Part 8 – Exploring the Best Heating Systems for Your Van

heating systems

It was towards the end of October 2020; we were in the Southern region of Yellowstone National Park and about 3:00 in the morning. I’m pretty sure the teeth chattering that woke me up was my own.

I had to work up the courage to get out from under the covers to check the temp and why the heater we had, had stopped. As I stared at my little REI backpacking thermometer, my eyes kept moving down to the bottom of the scale.

It was 7 degrees inside the van. Now that I had thoroughly messed my head up with this new information, it was time to figure out why the heater was not working anymore. We were using one of those Mr. Buddy heaters that can be used indoors, and for the life of me, there was no restarting it. The cold was winning.

van build series - heating systems
Our van in sub zero temps

So, the only thing I could do was climb back under the covers and pull them over my head.

One of our inaugural trips with the van was a road trip trip to Yellowstone National Park. Very minimal conversion had been done so far. We were on our original insulation idea and the factory plastic wall panels and just an air bed, so, yeah, very basic at this point. Once we got back home, it was time to spend some brainpower on what systems we were going to use.

Here in this 8th post in our Van Build Series, I’ll be going over our heating systems and what we feel is the best option for us that is.

Heating System Options

Van Build Series Heating Systems

When it comes to heating your van, there really are only a few options. So you might be asking, what is the cheapest heating system for my van? Well, the typical and cheapest heating method is the Webasto or Espar model (I call these shoebox heaters) that can be installed under the passenger seat or in another small area in your van.

You can choose diesel or gasoline models that will sip fuel off your main tank to operate and heat the interior of your van. There is also Propex that uses propane to operate, an option for many that plan on using propane to fuel other equipment in their van build.

In my opinion, these options are great for smaller vans or vehicles that just need a bit of heat. For the larger vans, I feel you need something with more power behind it. I suppose you could always install a second shoebox heater in the van. That certainly could be a cheaper way to go.

Then there are systems that are more detailed. A hydronic heating system is built up from the factory floor using layers of plywood and insulation to encase tubes to move glycol solution throughout the flooring. The heated floors are working to maintain the temperature you have set with your thermostat.

Our Heating System

Our van heating system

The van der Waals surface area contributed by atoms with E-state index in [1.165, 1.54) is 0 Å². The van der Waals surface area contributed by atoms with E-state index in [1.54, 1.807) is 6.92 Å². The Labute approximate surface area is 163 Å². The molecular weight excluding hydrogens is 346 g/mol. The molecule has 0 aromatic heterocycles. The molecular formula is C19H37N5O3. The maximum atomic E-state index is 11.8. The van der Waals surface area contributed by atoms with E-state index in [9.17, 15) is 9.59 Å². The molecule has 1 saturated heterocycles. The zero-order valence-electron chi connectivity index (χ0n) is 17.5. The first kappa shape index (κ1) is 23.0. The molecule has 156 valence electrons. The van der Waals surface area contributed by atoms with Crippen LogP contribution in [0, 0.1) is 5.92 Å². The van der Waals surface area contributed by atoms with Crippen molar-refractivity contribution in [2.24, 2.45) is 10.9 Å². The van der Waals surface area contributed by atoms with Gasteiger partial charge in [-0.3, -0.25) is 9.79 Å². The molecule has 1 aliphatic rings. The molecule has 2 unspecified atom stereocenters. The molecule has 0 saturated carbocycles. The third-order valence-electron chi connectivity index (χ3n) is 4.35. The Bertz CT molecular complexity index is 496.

tube locations are well marked

We went with the Van Life Tech system, a very robust system. We went with the hydronic heating system they offer. Since our plan was to live in our van full-time eventually, we wanted comfort with some extra benefits. Their system consists of heated floors, a small water heater, a thermostat with wifi, and the ability to add a recirculating shower.

The system uses a glycol solution which is circulated through the tubes, creating heated floors. This same coolant is also heating a heat exchanger, which in turn heats a small 4gal water heater. This water heater supplies hot water for our sink and our exterior shower, which is basically used for the dogs.

This system also uses a shoebox heater to help maintain interior temperatures with an interior air vent. One area that we did overlook was the installation location of the air vent, it points directly at our refrigerator, this, in turn, makes the fridge work harder, not to mention the heated floor below the fridge. So, this is an area we’ll be working on at some point.

When the installation is complete, you can easily see where the tubes (as seen in the photo above) are running so that you do not screw or nail anything into the tubes themselves. Their website goes way deeper into the specs of their system, and I merely covered the basics.

Pros and Cons

Pros: With the heated floor system, the entire flooring area of the van is heated, except the cab area. So, if you have water tanks installed inside, then you’ll have to do something to help reduce the heat transfer to your tanks.

Which, honestly, is something we are still working on. We make little changes here and there to help reduce it. There are no cold spots in the van, even when it is -3 degrees outside and 70 degrees inside. Another major positive is the power consumption, on average it only uses about 40w.

Cons (but not really): The installation does increase the height of your floor, so it’s something to keep in mind when you are planning. If you have interior water tanks sitting on the floor, they will be heated. If you plan on having a garage area, this will also be heated. You just have to keep this in mind when designing your conversion.


For us, the Van Life Tech system was the only way to go. Not only do we know it’ll keep the interior comfortable when temps are extremely low outside, but I can monitor it when I’m away from the van.

We do not want our two girls to be cold when we are out enjoying the slopes. As far as cost goes, it is not cheap, but for us, well worth the cost for comfort and peace of mind in our heating system.

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